The custom of bordering the main approaches of the city with sepulchral monuments was, in all likelihood, derived from the Etruscans, to whom the Romans owed many of their institutions. These monuments were usually structures of great beauty and elegance. Some of them were fashioned as conical mounds, on the slopes of which trees and parterres of flowers were planted; others were built after the model of graceful Grecian temples; others were huge circular masses of masonry; and others were simple sarcophagi with lids, resting on square elevated pedestals. Most of them were adorned with busts and statues of the departed, with altars, columns, and carvings. What these tombs were in their prime, it is difficult for us to picture; but even their remains at the present day produce the conviction that no grander mode of approach to a great city could have been devised.

It would seem to us altogether incongruous to line our public roads with tombs, and to transact the business and pursue the pleasures of the living among the dead. All our ideas of propriety would be shocked by seeing a circus for athletic games beside a cemetery. But the ancient Romans had no such feeling. They buried their dead, not in lonely spots and obscure churchyards as we do, but where the life of the city was gayest. One of the grandest of their sepulchral monuments was placed beside one of the most frequented of their circuses. The last objects which a Roman beheld when he left the city, and the first that greeted him on his coming back, were the tombs of his ancestors and friends; and their silent admonition did not deepen the sadness of farewell, or cast a shadow upon the joy of return. Many of the marble sarcophagi were ornamented with beautiful bas-reliefs of mythical incidents, utterly inconsistent, we should suppose, with the purpose for which they were designed. Nuptials, bacchanalian fêtes, games, and dances, are crowded upon their sculptured sides, in seeming mockery of the pitiable relics of humanity within. They treated death lightly and playfully, these ancient Romans, and tried to hide his terror with a mask of smiles, and to cover his dart with a wreath of flowers.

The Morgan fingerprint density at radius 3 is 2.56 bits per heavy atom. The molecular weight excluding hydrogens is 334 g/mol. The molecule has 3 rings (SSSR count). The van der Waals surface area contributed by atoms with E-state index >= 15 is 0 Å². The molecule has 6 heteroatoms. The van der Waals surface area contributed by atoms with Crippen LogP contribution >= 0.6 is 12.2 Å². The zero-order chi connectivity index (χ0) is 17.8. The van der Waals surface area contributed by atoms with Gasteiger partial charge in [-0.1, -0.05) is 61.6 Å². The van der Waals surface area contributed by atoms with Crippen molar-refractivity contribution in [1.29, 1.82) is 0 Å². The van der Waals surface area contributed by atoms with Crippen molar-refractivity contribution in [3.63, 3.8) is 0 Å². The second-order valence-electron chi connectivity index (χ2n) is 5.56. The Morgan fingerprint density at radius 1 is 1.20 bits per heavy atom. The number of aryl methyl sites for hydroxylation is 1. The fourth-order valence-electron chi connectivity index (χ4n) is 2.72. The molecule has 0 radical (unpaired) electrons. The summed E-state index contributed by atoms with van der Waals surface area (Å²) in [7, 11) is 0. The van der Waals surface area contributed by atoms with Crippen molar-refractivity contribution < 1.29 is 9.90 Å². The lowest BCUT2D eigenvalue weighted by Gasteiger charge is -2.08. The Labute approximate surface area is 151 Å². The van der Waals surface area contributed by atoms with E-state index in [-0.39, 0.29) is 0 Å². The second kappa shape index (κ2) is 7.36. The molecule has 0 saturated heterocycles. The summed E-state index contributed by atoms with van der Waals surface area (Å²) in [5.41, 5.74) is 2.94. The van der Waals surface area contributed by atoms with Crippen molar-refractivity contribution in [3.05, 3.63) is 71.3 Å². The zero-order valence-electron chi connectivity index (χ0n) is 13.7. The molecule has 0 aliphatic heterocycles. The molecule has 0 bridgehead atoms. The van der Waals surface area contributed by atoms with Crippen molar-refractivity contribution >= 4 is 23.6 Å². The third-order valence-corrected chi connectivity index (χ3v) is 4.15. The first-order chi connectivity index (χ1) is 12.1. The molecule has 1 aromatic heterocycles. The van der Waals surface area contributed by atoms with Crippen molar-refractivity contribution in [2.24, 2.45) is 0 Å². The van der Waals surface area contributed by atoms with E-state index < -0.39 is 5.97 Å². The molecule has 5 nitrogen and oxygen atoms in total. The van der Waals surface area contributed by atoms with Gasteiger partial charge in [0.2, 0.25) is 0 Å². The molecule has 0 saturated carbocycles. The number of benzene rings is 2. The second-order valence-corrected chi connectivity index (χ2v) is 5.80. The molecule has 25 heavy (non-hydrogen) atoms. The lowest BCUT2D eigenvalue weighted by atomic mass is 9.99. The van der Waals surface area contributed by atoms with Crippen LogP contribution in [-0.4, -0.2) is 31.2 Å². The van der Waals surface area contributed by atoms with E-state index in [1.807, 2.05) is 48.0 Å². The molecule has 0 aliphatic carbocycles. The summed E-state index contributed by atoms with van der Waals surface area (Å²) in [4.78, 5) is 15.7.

Why is it that we Christians look upon death with feelings so widely different? Why, when life and immortality have been brought to light in the gospel, are the mementoes of mortality more painful and saddening to us than they were to these pagans who had no hopes of a resurrection? It seems a paradox, but the Christianity which has brought the greatest hope into the world has also brought the greatest fear. By increasing the value of life, our religion has increased the fear of death. By quickening the conscience, it has quickened the imagination; and that death which to the man conscious only of a physical existence is the mere natural termination of life, to the nature convinced of sin is a violent breach of the beautiful order of the world, and the gate to final retribution. The ancient Roman was but a child in spiritual apprehension, and therefore as a child he surrendered his happy pagan life as thoughtlessly as the weary child falls asleep at the end of its play. No terrors of futurity darkened his last hours; he had his own turn at the feast of life, and as a satisfied guest he was content to depart and make room for others. As cheerfully as he had formerly begun his ordinary journeys from Rome through a street of tombs, so now he took the last journey, he knew not whither, through the valley of the shadow of death, and feared no evil; not because a greater Power was with him to defend him, but because for him no evil except the common pangs of dissolution existed. All that he cared for in death was that he should not be altogether separated from the presence and the enjoyments of human life, from the haunts where he had been so happy. He wished to have his tomb on the public thoroughfare, that he might "feel, as it were, the tide of life as it flowed past his monument, and that his mute existence might be prolonged in the remembrance of his friends." I may observe that the Roman custom of bordering the public roads with tombs gives a significance to the inscriptions which some of them bore,—such as, Siste, viatorAspice, viator, "Stop, traveller"—"Look, traveller"; a significance which is altogether lost when the same inscriptions are carved, as we have often seen them, on tombstones in secluded country churchyards where no traveller ever passes by, and hardly even friends come to weep.